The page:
As I continue with my roundup of queer
MPs, I caught up with NDP MP Libby Davies after question period yesterday.
Q: What did you get up to over
A: I worked in the riding. We did a very successful roundtable
discussion in Victoria the day ahead of the premiers’ conference, and monitored
what was going on at the premiers’ conference, and then came back to Ottawa and
held a special meeting of the health committee based on the response the
premiers gave. We’re in the process of formulating a bigger plan or campaign
around the future of medicare in Canada and what’s been going on federally.
Q: What do you have to look
forward to over the winter sitting?
A: Healthcare is my file right now, so that’s taking up a lot of my
time, and it’s a very big file, and we have great NDP members on the committee,
so we’re dividing it up and each specializing on certain things, so I’m very
happy about that. We’re working as a team. We are going to be generating a
bigger campaign around the future of medicare. Besides that, issues that come
out of my riding that in some ways are very much related to healthcare, such as
affordable housing and homelessness, the rights of sex workers, the impacts on
drug users from the “war on drugs” – these are issues that are ongoing, whether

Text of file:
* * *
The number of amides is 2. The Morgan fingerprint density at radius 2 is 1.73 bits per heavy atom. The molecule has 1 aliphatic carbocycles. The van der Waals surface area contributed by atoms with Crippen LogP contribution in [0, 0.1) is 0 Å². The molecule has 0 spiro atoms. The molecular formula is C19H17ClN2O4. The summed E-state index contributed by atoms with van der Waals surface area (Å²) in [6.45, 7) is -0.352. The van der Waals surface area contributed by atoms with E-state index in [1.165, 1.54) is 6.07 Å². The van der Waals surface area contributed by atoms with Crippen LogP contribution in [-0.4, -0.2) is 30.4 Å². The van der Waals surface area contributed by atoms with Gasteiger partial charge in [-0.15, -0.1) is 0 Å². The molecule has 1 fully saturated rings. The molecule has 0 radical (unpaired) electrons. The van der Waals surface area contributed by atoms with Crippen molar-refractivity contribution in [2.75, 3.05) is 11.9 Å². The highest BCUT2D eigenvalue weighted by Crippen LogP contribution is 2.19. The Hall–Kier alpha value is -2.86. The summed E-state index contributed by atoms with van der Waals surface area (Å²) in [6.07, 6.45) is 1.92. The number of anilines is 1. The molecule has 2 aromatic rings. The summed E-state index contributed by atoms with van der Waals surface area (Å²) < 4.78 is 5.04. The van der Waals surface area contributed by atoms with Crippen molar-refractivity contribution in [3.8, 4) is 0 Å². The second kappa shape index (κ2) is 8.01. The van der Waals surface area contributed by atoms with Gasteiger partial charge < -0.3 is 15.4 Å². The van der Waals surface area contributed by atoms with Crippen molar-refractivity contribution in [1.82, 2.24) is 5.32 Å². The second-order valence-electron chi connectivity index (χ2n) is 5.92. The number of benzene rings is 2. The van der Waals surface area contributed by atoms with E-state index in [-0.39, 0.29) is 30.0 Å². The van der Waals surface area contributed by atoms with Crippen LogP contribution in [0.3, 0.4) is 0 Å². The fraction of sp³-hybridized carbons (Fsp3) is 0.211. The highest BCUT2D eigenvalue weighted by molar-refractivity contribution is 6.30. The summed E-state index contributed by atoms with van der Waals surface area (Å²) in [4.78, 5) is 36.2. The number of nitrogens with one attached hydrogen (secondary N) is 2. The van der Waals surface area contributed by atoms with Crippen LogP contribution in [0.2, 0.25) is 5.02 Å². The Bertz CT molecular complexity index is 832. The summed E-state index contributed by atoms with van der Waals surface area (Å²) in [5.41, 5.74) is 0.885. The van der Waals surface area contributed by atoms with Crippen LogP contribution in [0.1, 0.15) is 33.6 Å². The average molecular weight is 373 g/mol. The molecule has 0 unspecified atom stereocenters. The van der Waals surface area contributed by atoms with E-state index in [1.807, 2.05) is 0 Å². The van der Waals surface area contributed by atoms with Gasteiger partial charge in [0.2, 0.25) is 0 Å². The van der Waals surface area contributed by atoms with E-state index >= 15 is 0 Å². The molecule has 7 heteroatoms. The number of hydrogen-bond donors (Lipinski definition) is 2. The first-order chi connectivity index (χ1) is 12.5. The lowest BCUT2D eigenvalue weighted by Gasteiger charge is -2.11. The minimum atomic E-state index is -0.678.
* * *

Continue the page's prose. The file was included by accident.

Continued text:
it’s Insite or what’s happening to sex workers in the court challenges that
are happening right now. These are things that I’m paying attention to because
they don’t get a lot of attention in Parliament, and I feel like l have to be a
strong advocate for those issues, and I want to be a strong advocate. Those
things are also very much a part of the work that I do.
Q: In terms of what you’ve got
coming up in committee?
A: All of the committees are quite problematic because the
Conservatives are foiling any attempt to deal with any substantive issues. At
health committee, we’re certainly looking at very interesting issues like
chronic diseases and aging, and so on, but these are all things that have been
studied, and we’ve been pressing very hard at the health committee that the
critical issue that underlies everything is the federal government’s lack of
leadership and their unilateral decision with the funding formula with the provinces.
We’ve been trying to get that addressed at the committee so that we can have
some debate. We just can’t have the federal government making decisions where
no one gets to say anything, so we’ve been pressing that very hard, and we’ll
continue to do so.
Q: Do you feel like they’re
trying to give you make-work projects than something significant?
A: I think that’s happening on a lot of committees. We’re studying
things that are well known, like on chronic diseases or aging. They’re important
issues, but the amount of evidence and knowledge about what the reality is and
what needs to be done is overwhelming. We could paper all of the walls here in
the foyer, there’s been so much study. There’s no question the Conservatives’
game plan is to silence committees, is to stop them from doing any substantive
work, particularly any work that challenges the Conservative government, so
that’s a challenge for us. They have a majority and we have to be very creative
and do everything we can to get these issues before the committee for debate.